Thursday 28 October 2021
 
»
 
»
Story

More than half of UAE residents 'affected by heart disease'

ABU DHABI, September 20, 2021

More than half of UAE residents have been affected by heart disease during their lifetime, according to a new study commissioned by Cleveland Clinic Abu Dhabi, an integral part of Mubadala Health. 
 
The study was conducted to mark World Heart Day on September 29.
 
The survey of more than 1,000 UAE residents revealed that 55% of respondents had been directly affected by heart disease, either through being diagnosed themselves (12%), having a close friend or family member diagnosed with heart disease (53%), or both. 
 
Cardiovascular disease is the leading cause of death in the UAE, with symptoms in patients often occurring a decade earlier than their counterparts in other developed nations.
 
"These results make clear the tragic impact that heart disease has on our community. Each and every heart disease diagnosis ripples out from the patient to their family and friends, naturally causing a great deal of anguish for all concerned. It doesn't have to be this way; most heart disease cases could be prevented and that is really the driving force behind our campaign for healthier hearts, together," says Dr. Ronney Shantouf, a cardiologist at Cleveland Clinic Abu Dhabi.
 
Positive findings in the survey were a strong awareness of the risk factors for heart disease with 78% of respondents saying they understood the risk factors and 77% reporting they knew heart disease was preventable. In addition, more than half of those surveyed were aware that physicians recommend more than 150 minutes of exercise a week to help prevent heart disease.
 
Despite this high level of awareness, 53% of UAE residents reported they have not had their heart health checked for more than two years, with almost one third (30%) saying they had never done so. 
 
Even among residents over the age of 45, the highest risk group surveyed, 49% had not had a heart health checkup for more than two years, with 22% still never having had one.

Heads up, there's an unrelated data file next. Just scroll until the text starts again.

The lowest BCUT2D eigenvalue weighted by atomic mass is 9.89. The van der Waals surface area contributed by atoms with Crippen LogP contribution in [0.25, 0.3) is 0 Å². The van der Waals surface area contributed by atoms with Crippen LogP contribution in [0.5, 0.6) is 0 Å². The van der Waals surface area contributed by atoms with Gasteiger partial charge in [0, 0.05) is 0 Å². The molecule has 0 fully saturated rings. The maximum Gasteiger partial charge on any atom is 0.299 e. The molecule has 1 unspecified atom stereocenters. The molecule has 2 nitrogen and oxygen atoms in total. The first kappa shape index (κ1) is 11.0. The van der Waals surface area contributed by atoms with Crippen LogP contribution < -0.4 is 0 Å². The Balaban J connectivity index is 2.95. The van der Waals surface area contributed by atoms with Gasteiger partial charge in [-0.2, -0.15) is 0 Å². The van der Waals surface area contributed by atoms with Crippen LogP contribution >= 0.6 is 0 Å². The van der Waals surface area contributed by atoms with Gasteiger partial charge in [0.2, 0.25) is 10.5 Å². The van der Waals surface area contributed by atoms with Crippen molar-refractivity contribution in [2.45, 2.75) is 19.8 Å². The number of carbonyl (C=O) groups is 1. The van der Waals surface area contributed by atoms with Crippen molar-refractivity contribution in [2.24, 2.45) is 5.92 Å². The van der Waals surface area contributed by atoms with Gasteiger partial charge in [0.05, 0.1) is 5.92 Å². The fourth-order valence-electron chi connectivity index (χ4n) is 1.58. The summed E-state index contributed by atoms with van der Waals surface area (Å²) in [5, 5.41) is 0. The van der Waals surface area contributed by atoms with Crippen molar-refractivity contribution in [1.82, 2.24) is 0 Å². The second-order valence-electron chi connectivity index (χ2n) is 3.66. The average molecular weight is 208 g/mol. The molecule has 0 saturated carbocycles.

Women were much less likely to have seen a doctor about their heart health, with 35% never having done so and 26% not having a checkup for more than two years.
 
"It is very concerning that despite the tremendous strain heart disease places on our community and the high level of awareness we see, people are still reluctant to visit the doctor and take steps to prevent heart disease. It is vitally important that people visit a doctor, particularly if they are at higher risk. A proper cardiac evaluation along with some simple, heart healthy lifestyle changes could not only prevent a great deal of pain and anguish for yourselves, but your friends and family," concludes Dr Shantouf.
 
While the majority of respondents have not had a heart health checkup in recent years, just 15% reported they did not have any risk factors for heart disease. The most common risk factors reported by those surveyed were high blood pressure (46%), stress (45%), cholesterol (44%) and lack of exercise (44%). In addition, obesity and diabetes, conditions closely linked to severe heart disease, were reported to affect 35% and 30% of those surveyed respectively.-- TradeArabia News Service
 



Tags:

More Health & Environment Stories

calendarCalendar of Events

Ads